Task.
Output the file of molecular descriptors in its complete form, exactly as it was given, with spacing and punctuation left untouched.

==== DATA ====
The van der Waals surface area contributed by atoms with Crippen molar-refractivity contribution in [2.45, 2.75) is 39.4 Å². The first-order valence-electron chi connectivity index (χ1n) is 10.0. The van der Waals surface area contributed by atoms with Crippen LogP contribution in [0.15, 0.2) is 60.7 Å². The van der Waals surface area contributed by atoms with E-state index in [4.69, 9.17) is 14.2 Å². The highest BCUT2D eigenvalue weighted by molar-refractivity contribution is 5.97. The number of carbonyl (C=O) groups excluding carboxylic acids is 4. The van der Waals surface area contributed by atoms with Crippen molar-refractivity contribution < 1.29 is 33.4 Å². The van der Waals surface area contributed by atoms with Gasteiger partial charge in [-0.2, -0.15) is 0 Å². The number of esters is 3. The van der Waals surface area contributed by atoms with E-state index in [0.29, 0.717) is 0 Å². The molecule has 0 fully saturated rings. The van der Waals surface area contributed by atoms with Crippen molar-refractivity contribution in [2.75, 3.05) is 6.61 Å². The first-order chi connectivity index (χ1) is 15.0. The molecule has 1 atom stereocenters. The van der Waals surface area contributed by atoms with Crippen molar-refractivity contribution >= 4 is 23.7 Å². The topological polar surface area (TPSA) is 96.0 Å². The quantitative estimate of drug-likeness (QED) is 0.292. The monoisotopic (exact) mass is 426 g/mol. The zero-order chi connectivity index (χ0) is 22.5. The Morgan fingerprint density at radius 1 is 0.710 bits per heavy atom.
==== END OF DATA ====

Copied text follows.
The van der Waals surface area contributed by atoms with Crippen molar-refractivity contribution in [2.45, 2.75) is 39.4 Å². The first-order valence-electron chi connectivity index (χ1n) is 10.0. The van der Waals surface area contributed by atoms with Crippen LogP contribution in [0.15, 0.2) is 60.7 Å². The van der Waals surface area contributed by atoms with E-state index in [4.69, 9.17) is 14.2 Å². The highest BCUT2D eigenvalue weighted by molar-refractivity contribution is 5.97. The number of carbonyl (C=O) groups excluding carboxylic acids is 4. The van der Waals surface area contributed by atoms with Crippen molar-refractivity contribution < 1.29 is 33.4 Å². The van der Waals surface area contributed by atoms with Gasteiger partial charge in [-0.2, -0.15) is 0 Å². The number of esters is 3. The van der Waals surface area contributed by atoms with E-state index in [0.29, 0.717) is 0 Å². The molecule has 0 fully saturated rings. The van der Waals surface area contributed by atoms with Crippen molar-refractivity contribution in [2.75, 3.05) is 6.61 Å². The first-order chi connectivity index (χ1) is 15.0. The molecule has 1 atom stereocenters. The van der Waals surface area contributed by atoms with Crippen molar-refractivity contribution >= 4 is 23.7 Å². The topological polar surface area (TPSA) is 96.0 Å². The quantitative estimate of drug-likeness (QED) is 0.292. The monoisotopic (exact) mass is 426 g/mol. The zero-order chi connectivity index (χ0) is 22.5. The Morgan fingerprint density at radius 1 is 0.710 bits per heavy atom.